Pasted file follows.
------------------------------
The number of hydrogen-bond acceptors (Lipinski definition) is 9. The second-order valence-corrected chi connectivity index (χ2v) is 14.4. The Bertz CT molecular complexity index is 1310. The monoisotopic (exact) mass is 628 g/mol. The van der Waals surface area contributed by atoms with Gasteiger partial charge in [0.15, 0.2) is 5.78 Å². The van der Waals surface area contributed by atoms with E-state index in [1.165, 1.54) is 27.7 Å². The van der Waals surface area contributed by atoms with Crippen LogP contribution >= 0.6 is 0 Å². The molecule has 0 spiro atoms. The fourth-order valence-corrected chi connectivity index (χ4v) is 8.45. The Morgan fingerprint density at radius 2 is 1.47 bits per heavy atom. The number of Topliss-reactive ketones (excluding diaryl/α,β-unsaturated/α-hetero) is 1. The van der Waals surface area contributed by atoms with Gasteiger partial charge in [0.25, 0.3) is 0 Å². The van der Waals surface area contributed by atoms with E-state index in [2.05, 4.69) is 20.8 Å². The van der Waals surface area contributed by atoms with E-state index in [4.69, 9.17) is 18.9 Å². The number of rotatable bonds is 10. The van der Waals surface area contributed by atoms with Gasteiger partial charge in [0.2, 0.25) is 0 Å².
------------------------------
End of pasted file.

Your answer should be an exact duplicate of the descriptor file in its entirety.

The number of hydrogen-bond acceptors (Lipinski definition) is 9. The second-order valence-corrected chi connectivity index (χ2v) is 14.4. The Bertz CT molecular complexity index is 1310. The monoisotopic (exact) mass is 628 g/mol. The van der Waals surface area contributed by atoms with Gasteiger partial charge in [0.15, 0.2) is 5.78 Å². The van der Waals surface area contributed by atoms with E-state index in [1.165, 1.54) is 27.7 Å². The van der Waals surface area contributed by atoms with Crippen LogP contribution >= 0.6 is 0 Å². The molecule has 0 spiro atoms. The fourth-order valence-corrected chi connectivity index (χ4v) is 8.45. The Morgan fingerprint density at radius 2 is 1.47 bits per heavy atom. The number of Topliss-reactive ketones (excluding diaryl/α,β-unsaturated/α-hetero) is 1. The van der Waals surface area contributed by atoms with Gasteiger partial charge in [0.25, 0.3) is 0 Å². The van der Waals surface area contributed by atoms with E-state index in [2.05, 4.69) is 20.8 Å². The van der Waals surface area contributed by atoms with E-state index in [4.69, 9.17) is 18.9 Å². The number of rotatable bonds is 10. The van der Waals surface area contributed by atoms with Gasteiger partial charge in [0.2, 0.25) is 0 Å².